Block vs File Level Storage | Pros, Cons and Differences
Both block-level and file-level storage are popular among enterprises. Are you struggling to make a good choice between them? This article will provide you with a clear comparison of block vs file level storage.
Introduction: block vs file-level storage
Technology is always advancing. For the modern enterprises, there are 3 available architectures for storing and organizing data on devices – block-level, object-level, and file-level. Of these, file level and block level storage are the most common and popular ways to store and access data in on-premises, virtual, and cloud servers.
If you want to find a data storage way that suits your needs, then you may want to know how block level and file level storage work? And what is the difference between them? That’s what I’m going answer this in this article.
What is block-level storage
Block-level storage, or block storage, refers to the way that data is split into fixed blocks stored separately, with each block being assigned a unique hash value as a retrieval address. These blocks can be distributed across different environments or machines. For example, one block is in Windows and the rest in Linux.
These blocks can be stored anywhere in the system. When user retrieves a block, the storage system uses the unique identifier to reassemble the block into a file. This takes less time than navigating through directories and file hierarchies to access a file.
In addition, because of the complexity of block-level storage devices, enterprises usually use specialized backup features provided by third-party software to protect their workloads. For example, using AOMEI Cyber Backup - a free virtual machine backup software to perform image-level backups of virtual machines.
✤ Examples of block-level storage:
Block-level storage can be used for almost any kind of application. However, enterprises use it mainly for business-critical applications, transactional databases and virtual machines that require low latency.
- Efficient use of storage space.
- Fast retrieval.
- High performance with low latency.
- Low fail rate.
- Highly flexible.
- High cost.
- Lack of metadata.
- Not searchable.
- Performance upgrades can be challenging.
What is file-level storage
File-level storage, or file storage, refers to the way of storing data in a hierarchical architecture. Data and its metadata are stored in folders/files forms under a hierarchy of directories and subdirectories. To locate a file, the computer system needs the path from directory to subdirectory to folder to file.
In file-level storage system, the SBM (Server Block Message), CIFS (Common Internet File System), or NFS (Network File System) protocol is used for storage, and provides centralized and simple accesses. Therefore, File-level storage is suitable for bulk storage of files and accesses.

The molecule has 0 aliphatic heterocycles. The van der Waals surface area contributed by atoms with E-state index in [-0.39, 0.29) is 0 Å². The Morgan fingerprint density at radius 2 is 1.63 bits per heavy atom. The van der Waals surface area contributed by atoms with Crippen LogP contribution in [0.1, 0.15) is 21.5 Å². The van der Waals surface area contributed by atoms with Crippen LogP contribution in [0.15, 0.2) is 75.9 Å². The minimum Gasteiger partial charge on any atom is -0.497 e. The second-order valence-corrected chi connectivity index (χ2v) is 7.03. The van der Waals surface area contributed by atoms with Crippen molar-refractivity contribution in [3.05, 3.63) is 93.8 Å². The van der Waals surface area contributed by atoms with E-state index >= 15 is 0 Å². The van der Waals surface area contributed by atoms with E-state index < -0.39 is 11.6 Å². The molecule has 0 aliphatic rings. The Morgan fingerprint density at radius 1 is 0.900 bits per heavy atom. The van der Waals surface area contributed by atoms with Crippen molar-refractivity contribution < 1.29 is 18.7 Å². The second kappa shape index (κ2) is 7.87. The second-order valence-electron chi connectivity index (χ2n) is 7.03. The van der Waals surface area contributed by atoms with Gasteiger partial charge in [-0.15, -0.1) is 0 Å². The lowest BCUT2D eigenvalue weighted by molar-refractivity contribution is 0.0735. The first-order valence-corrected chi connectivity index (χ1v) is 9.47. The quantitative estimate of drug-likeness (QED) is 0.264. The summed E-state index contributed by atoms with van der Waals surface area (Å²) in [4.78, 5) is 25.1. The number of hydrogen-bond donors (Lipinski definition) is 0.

✤ Examples of file-level storage:
File-level storage is commonly used on computer hard drives or Network Attached Storage (NAS) devices.
- Low cost.
- Familiar to most users.
- Easy to access on a small scale.
- Users can manage their own files.
- Allows access rights/file sharing/file locking to be set at user level.
- Low performance.
- Challenging to manage and retrieve large numbers of files.
- Hard to work with unstructured data.
- Becomes expensive at large scales.
What is the difference between block-level and file-level storage
Read this far, you have already known the pros and cons of block-level and file-level storage. But to make a good choice from block vs file level storage, you may need a clear comparison. Here is a table showing the difference between block-level and file-level storage.
|Block-level storage||File-level storage|
|Kind of storage system||Split data into blocks and store separately||Centralized file storage|
|Deployed for||Storage Area Networks (SAN)||Network Attached Storage (NAS)|
|Flexibility||More flexible||Less flexible|
|Retrievability||Fast retrieval||Easier to access|
|File sharing||Requires access permissions||Requires installation of an OS|
How to choose from block-level and file-level storage
All comparisons are made to make a better choice. However, there is no right or wrong storage option, only the one that best meets your current needs.
For example, if you are a developer, you may need a high-performance storage device for computing situations that require fast, efficient and reliable data transfer, then block-level storage can be a good choice. But if you don’t have these needs, then file-level storage will be more cost effective and easier to manage.
You can evaluate which storage is better for you based on the following:
- Volume: Organizations with high volumes of data tend to choose block-level storage rather than file-level storage.
- Cost: File-level storage is cost effective at small scales, but becomes expensive at large scales.
- Management ease: Block-level storage is suitable for managing large volumes of data, while file-level storage is easier in managing lower volumes of data.
- Retrievability: Block-level storage is a common fast way for business-critical data retrieval. But file-level storage is easier to operate.
- Handling of metadata: Block-level storage does not contain metadata.
What is the future of storage? As the rapid growth of data volumes in the information age, storage technologies and devices are keep evolving, and more new types of data and storage are likely to emerge.
As for organizations, it is important to continually evaluate and optimize the type of storage for business data as business needs change. In this article I introduced the pros, cons and differences of block vs file-level storage. Hope it could be helpful to you.